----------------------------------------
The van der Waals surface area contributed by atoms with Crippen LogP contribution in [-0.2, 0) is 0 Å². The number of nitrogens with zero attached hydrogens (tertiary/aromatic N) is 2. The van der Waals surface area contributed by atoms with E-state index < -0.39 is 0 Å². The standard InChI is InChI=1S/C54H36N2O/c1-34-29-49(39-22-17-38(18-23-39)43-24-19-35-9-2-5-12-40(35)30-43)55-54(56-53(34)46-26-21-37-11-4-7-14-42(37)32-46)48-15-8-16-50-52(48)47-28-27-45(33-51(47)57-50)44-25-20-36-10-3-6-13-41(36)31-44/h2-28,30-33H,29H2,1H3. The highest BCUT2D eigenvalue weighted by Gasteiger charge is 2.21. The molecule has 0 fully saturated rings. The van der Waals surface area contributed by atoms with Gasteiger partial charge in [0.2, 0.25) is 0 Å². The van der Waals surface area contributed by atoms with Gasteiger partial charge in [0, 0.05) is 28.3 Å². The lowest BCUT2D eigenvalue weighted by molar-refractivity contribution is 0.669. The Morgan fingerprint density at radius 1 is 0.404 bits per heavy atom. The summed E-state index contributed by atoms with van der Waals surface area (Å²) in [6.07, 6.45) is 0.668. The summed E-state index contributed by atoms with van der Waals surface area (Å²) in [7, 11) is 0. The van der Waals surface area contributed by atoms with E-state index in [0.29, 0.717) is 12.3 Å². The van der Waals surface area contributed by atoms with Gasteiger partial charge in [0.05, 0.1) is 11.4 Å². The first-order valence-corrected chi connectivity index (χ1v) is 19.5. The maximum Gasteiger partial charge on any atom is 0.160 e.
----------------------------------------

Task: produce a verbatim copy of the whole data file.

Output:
The van der Waals surface area contributed by atoms with Crippen LogP contribution in [-0.2, 0) is 0 Å². The number of nitrogens with zero attached hydrogens (tertiary/aromatic N) is 2. The van der Waals surface area contributed by atoms with E-state index < -0.39 is 0 Å². The standard InChI is InChI=1S/C54H36N2O/c1-34-29-49(39-22-17-38(18-23-39)43-24-19-35-9-2-5-12-40(35)30-43)55-54(56-53(34)46-26-21-37-11-4-7-14-42(37)32-46)48-15-8-16-50-52(48)47-28-27-45(33-51(47)57-50)44-25-20-36-10-3-6-13-41(36)31-44/h2-28,30-33H,29H2,1H3. The highest BCUT2D eigenvalue weighted by Gasteiger charge is 2.21. The molecule has 0 fully saturated rings. The van der Waals surface area contributed by atoms with Gasteiger partial charge in [0.2, 0.25) is 0 Å². The van der Waals surface area contributed by atoms with Gasteiger partial charge in [0, 0.05) is 28.3 Å². The lowest BCUT2D eigenvalue weighted by molar-refractivity contribution is 0.669. The Morgan fingerprint density at radius 1 is 0.404 bits per heavy atom. The summed E-state index contributed by atoms with van der Waals surface area (Å²) in [6.07, 6.45) is 0.668. The summed E-state index contributed by atoms with van der Waals surface area (Å²) in [7, 11) is 0. The van der Waals surface area contributed by atoms with E-state index in [0.29, 0.717) is 12.3 Å². The van der Waals surface area contributed by atoms with Gasteiger partial charge in [0.05, 0.1) is 11.4 Å². The first-order valence-corrected chi connectivity index (χ1v) is 19.5. The maximum Gasteiger partial charge on any atom is 0.160 e.